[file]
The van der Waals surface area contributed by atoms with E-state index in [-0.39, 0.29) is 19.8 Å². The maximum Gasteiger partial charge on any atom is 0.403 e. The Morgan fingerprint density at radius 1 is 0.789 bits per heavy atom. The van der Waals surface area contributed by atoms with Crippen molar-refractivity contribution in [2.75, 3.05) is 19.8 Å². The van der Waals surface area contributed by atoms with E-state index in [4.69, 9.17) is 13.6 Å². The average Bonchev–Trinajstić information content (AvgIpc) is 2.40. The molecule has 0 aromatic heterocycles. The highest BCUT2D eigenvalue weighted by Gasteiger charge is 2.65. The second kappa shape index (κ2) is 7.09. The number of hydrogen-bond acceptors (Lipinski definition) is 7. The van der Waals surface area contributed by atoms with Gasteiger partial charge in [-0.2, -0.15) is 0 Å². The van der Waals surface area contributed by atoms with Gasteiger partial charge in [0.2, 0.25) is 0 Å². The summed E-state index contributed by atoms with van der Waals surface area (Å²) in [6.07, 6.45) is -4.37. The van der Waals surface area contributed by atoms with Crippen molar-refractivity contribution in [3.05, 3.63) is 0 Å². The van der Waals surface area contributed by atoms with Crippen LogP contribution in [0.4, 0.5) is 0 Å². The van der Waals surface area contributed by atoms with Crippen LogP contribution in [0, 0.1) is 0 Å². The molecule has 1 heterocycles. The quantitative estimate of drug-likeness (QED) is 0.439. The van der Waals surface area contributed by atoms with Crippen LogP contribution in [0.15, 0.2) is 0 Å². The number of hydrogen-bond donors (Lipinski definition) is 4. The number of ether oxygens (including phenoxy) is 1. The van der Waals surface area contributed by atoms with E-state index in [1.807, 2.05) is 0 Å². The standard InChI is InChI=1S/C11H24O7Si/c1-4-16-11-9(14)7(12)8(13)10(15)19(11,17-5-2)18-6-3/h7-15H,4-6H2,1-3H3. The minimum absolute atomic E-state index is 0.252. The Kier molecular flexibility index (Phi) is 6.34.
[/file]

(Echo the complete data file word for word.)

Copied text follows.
The van der Waals surface area contributed by atoms with E-state index in [-0.39, 0.29) is 19.8 Å². The maximum Gasteiger partial charge on any atom is 0.403 e. The Morgan fingerprint density at radius 1 is 0.789 bits per heavy atom. The van der Waals surface area contributed by atoms with Crippen molar-refractivity contribution in [2.75, 3.05) is 19.8 Å². The van der Waals surface area contributed by atoms with E-state index in [4.69, 9.17) is 13.6 Å². The average Bonchev–Trinajstić information content (AvgIpc) is 2.40. The molecule has 0 aromatic heterocycles. The highest BCUT2D eigenvalue weighted by Gasteiger charge is 2.65. The second kappa shape index (κ2) is 7.09. The number of hydrogen-bond acceptors (Lipinski definition) is 7. The van der Waals surface area contributed by atoms with Gasteiger partial charge in [-0.2, -0.15) is 0 Å². The van der Waals surface area contributed by atoms with Gasteiger partial charge in [0.2, 0.25) is 0 Å². The summed E-state index contributed by atoms with van der Waals surface area (Å²) in [6.07, 6.45) is -4.37. The van der Waals surface area contributed by atoms with Crippen molar-refractivity contribution in [3.05, 3.63) is 0 Å². The van der Waals surface area contributed by atoms with Crippen LogP contribution in [0.4, 0.5) is 0 Å². The van der Waals surface area contributed by atoms with Crippen LogP contribution in [0, 0.1) is 0 Å². The molecule has 1 heterocycles. The quantitative estimate of drug-likeness (QED) is 0.439. The van der Waals surface area contributed by atoms with Crippen LogP contribution in [0.15, 0.2) is 0 Å². The number of hydrogen-bond donors (Lipinski definition) is 4. The number of ether oxygens (including phenoxy) is 1. The van der Waals surface area contributed by atoms with E-state index in [1.807, 2.05) is 0 Å². The standard InChI is InChI=1S/C11H24O7Si/c1-4-16-11-9(14)7(12)8(13)10(15)19(11,17-5-2)18-6-3/h7-15H,4-6H2,1-3H3. The minimum absolute atomic E-state index is 0.252. The Kier molecular flexibility index (Phi) is 6.34.